Leadership and Self-Deception
Purchase the Book
One of the rare fable books I recommend, this book has the power to change your life. I’m not kidding.
My good friend Michael Swenson recommended this book to me, and I will be forever grateful*. It’s the story of a manager/executive newly hired by a company with a powerful culture and training process, one that seeks to get deeply into how each member thinks and feels and works with each other.
The reason Michael recommended it is because at first blush it appears to directly contradict Manager Tools’ philosophy of focusing on behavior. [To be clear, we focus on behavior because it’s observable, measurable and teachable as the engine of success. We know that love and service to others is the engine. – H] When I read it the first time, I said, yeah, okay, good points…but try to teach that to others. THAT is HARD. To their credit, that’s what the Arbinger Institute is doing. Full disclosure, it’s quite direct that behavior is NOT the answer…and I still highly recommend this book. Imagine that.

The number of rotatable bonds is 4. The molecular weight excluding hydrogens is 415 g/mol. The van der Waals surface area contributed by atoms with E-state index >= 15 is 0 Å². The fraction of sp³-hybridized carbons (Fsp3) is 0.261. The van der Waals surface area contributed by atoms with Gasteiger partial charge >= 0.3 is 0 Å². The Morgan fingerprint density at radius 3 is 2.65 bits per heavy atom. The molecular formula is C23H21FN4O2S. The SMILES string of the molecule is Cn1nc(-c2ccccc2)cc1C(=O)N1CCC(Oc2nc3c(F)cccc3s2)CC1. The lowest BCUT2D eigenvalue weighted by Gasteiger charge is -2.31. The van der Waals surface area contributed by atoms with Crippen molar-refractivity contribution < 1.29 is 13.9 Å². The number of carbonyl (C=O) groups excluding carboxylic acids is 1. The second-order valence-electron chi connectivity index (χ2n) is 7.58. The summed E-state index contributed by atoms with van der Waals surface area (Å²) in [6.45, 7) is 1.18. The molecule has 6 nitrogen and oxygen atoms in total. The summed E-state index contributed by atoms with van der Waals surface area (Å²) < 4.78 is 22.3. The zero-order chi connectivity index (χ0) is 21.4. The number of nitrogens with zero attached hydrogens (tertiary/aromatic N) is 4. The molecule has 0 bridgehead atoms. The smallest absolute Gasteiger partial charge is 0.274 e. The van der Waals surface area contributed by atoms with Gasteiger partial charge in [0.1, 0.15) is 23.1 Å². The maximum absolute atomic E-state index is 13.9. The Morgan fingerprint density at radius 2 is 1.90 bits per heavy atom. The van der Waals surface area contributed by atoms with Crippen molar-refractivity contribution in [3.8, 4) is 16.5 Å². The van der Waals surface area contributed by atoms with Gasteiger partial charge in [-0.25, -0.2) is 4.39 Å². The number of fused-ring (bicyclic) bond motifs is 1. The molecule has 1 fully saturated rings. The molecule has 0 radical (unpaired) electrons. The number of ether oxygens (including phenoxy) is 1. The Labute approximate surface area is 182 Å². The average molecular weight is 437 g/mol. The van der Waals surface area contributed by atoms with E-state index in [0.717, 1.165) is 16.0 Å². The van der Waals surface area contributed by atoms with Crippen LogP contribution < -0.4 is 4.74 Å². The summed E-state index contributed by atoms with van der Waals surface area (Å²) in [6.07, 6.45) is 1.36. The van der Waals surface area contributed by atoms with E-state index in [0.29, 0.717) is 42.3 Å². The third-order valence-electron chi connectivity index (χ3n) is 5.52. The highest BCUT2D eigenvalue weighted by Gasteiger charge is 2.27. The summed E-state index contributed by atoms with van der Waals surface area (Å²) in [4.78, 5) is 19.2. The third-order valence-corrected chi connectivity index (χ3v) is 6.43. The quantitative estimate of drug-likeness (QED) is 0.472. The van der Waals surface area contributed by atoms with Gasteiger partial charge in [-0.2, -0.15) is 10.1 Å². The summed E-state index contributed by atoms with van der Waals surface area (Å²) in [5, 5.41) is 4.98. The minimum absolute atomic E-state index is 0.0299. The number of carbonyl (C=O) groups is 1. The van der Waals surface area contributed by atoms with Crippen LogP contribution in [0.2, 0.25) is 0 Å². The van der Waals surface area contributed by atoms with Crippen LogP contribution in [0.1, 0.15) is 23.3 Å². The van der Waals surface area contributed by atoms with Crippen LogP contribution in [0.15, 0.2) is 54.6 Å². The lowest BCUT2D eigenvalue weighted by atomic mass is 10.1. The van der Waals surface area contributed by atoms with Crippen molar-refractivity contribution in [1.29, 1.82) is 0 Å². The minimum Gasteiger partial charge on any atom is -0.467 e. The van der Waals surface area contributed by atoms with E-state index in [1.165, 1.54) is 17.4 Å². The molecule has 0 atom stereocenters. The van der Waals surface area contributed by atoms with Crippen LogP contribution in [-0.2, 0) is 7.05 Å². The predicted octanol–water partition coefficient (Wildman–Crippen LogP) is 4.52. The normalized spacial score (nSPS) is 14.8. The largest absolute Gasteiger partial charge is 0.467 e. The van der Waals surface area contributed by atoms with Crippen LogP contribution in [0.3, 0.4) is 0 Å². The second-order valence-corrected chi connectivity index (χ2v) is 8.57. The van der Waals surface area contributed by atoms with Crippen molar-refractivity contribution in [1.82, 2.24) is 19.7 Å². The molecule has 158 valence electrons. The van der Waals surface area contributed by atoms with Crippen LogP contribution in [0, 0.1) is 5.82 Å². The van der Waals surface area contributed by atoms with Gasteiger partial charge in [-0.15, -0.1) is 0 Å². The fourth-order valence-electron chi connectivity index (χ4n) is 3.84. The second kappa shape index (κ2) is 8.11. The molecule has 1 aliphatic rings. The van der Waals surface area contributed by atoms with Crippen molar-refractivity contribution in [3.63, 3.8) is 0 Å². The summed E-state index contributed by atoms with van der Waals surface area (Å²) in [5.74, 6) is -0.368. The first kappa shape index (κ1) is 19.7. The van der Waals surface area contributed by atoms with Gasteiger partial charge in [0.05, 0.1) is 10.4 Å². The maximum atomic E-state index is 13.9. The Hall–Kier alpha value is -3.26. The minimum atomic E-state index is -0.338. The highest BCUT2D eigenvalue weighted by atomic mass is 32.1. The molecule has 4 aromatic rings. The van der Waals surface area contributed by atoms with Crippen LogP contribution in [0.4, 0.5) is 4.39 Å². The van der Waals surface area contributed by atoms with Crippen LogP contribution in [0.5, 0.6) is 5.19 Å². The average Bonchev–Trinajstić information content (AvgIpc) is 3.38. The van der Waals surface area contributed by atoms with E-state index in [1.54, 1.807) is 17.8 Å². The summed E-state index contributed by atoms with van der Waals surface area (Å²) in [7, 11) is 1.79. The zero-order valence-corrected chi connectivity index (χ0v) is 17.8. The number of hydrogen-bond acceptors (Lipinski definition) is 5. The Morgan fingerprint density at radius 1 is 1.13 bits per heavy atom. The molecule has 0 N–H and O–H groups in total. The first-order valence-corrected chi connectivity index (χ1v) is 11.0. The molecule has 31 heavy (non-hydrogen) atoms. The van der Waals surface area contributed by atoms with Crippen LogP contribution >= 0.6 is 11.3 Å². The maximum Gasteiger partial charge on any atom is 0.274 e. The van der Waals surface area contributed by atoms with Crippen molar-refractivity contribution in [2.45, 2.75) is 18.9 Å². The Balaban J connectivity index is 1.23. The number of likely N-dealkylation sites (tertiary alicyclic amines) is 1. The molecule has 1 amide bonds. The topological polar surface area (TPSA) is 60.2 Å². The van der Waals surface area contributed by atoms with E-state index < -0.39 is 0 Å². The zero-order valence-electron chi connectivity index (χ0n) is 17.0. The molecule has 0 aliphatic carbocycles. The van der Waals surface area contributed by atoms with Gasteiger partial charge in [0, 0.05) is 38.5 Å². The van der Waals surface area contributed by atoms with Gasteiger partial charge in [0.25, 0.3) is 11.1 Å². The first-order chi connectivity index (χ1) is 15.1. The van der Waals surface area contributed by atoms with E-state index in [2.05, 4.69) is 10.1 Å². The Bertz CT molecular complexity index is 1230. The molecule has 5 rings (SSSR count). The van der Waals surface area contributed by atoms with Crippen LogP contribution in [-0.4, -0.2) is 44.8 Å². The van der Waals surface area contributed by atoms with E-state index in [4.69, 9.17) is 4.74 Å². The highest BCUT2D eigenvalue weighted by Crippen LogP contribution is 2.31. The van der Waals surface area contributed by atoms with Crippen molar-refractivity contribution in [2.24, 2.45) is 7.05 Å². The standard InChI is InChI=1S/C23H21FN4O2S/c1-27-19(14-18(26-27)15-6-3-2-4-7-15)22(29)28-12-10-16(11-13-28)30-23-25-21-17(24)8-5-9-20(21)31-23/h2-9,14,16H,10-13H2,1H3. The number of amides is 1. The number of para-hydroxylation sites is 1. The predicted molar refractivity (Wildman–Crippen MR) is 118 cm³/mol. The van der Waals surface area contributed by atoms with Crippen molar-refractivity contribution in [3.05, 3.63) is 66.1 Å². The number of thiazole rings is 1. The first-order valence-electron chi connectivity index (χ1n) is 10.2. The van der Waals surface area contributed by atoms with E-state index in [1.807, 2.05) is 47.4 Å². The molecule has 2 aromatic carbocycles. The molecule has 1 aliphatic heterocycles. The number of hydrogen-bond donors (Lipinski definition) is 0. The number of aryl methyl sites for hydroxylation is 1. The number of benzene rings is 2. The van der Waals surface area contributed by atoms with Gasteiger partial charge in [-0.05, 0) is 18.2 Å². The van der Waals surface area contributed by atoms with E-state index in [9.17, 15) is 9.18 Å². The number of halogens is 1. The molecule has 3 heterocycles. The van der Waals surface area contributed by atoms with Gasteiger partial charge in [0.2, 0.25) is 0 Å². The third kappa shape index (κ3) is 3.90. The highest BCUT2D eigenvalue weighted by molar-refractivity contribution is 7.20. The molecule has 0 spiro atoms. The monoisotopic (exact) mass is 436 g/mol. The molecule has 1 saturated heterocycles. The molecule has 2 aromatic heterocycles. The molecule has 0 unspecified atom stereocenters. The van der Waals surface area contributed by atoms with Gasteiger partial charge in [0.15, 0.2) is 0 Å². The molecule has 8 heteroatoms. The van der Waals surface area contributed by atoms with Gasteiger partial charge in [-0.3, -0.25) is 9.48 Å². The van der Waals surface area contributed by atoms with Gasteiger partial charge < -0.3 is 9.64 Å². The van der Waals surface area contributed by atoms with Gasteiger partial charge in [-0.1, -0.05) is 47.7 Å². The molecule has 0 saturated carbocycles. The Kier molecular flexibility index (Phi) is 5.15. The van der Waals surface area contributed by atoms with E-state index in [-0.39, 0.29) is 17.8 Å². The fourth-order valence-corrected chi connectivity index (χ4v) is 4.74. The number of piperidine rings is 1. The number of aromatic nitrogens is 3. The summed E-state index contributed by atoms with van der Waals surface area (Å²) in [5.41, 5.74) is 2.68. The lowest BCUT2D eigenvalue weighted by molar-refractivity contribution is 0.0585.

The book posits that we are all terribly self-deluded, deceiving ourselves about why others are the way they are, and, frankly, why we behave the way we do. It suggests that we have to change the way we think about others to begin to get the best out of ourselves and of others. It’s an internal change they recommend.
I can vouch for its accuracy. I have seen in myself many of the failings highlighted in the book. I tend to see my behavior as the teachable way to get there, but I won’t argue with a book this powerful. I just think we can all behave our way into believing.
This book is good enough to be read twice. I’ve done it. And I never do that except with Peter Drucker and Travis McGee.
* - But never so much as I am for Michael’s patient friendship. We argue routinely over who has gotten the most from the other. Since I have the bigger platform to say thank you, for now I am winning. Thanks dude.